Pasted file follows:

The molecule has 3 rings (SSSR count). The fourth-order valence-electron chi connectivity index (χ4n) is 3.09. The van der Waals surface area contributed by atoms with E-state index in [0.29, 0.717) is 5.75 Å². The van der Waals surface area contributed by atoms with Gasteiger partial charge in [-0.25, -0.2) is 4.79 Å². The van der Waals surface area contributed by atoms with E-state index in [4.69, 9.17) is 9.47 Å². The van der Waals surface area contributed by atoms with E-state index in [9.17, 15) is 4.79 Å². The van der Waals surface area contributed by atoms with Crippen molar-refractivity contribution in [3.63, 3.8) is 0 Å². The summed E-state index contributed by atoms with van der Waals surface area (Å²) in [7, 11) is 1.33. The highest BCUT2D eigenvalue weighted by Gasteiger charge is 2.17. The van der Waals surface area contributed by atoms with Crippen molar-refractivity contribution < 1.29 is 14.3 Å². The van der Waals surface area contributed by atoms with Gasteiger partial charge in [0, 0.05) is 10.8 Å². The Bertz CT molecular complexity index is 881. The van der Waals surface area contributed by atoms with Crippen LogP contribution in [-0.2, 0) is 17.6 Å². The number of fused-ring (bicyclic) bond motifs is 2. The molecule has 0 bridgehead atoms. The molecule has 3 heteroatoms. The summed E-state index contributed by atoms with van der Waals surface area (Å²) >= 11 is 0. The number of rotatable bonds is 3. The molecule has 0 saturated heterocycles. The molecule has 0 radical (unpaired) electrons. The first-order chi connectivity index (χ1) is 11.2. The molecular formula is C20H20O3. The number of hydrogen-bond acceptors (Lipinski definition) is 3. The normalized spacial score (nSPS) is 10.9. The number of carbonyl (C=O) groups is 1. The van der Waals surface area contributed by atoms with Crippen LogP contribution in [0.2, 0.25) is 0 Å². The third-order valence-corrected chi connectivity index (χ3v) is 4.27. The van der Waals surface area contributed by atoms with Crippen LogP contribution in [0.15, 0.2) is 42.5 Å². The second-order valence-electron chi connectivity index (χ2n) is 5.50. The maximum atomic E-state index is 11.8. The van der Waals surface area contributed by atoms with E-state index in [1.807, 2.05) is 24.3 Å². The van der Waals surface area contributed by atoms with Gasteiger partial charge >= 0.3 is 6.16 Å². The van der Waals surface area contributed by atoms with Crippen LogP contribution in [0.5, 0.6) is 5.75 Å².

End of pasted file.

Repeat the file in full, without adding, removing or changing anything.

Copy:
The molecule has 3 rings (SSSR count). The fourth-order valence-electron chi connectivity index (χ4n) is 3.09. The van der Waals surface area contributed by atoms with E-state index in [0.29, 0.717) is 5.75 Å². The van der Waals surface area contributed by atoms with Gasteiger partial charge in [-0.25, -0.2) is 4.79 Å². The van der Waals surface area contributed by atoms with E-state index in [4.69, 9.17) is 9.47 Å². The van der Waals surface area contributed by atoms with E-state index in [9.17, 15) is 4.79 Å². The van der Waals surface area contributed by atoms with Crippen molar-refractivity contribution in [3.63, 3.8) is 0 Å². The summed E-state index contributed by atoms with van der Waals surface area (Å²) in [7, 11) is 1.33. The highest BCUT2D eigenvalue weighted by Gasteiger charge is 2.17. The van der Waals surface area contributed by atoms with Crippen molar-refractivity contribution < 1.29 is 14.3 Å². The van der Waals surface area contributed by atoms with Gasteiger partial charge in [0, 0.05) is 10.8 Å². The Bertz CT molecular complexity index is 881. The van der Waals surface area contributed by atoms with Crippen LogP contribution in [-0.2, 0) is 17.6 Å². The number of fused-ring (bicyclic) bond motifs is 2. The molecule has 0 bridgehead atoms. The molecule has 3 heteroatoms. The summed E-state index contributed by atoms with van der Waals surface area (Å²) >= 11 is 0. The number of rotatable bonds is 3. The molecule has 0 saturated heterocycles. The molecule has 0 radical (unpaired) electrons. The first-order chi connectivity index (χ1) is 11.2. The molecular formula is C20H20O3. The number of hydrogen-bond acceptors (Lipinski definition) is 3. The normalized spacial score (nSPS) is 10.9. The number of carbonyl (C=O) groups is 1. The van der Waals surface area contributed by atoms with Crippen LogP contribution in [0.2, 0.25) is 0 Å². The third-order valence-corrected chi connectivity index (χ3v) is 4.27. The van der Waals surface area contributed by atoms with Crippen LogP contribution in [0.15, 0.2) is 42.5 Å². The second-order valence-electron chi connectivity index (χ2n) is 5.50. The maximum atomic E-state index is 11.8. The van der Waals surface area contributed by atoms with E-state index in [1.807, 2.05) is 24.3 Å². The van der Waals surface area contributed by atoms with Gasteiger partial charge >= 0.3 is 6.16 Å². The van der Waals surface area contributed by atoms with Crippen LogP contribution in [0.5, 0.6) is 5.75 Å².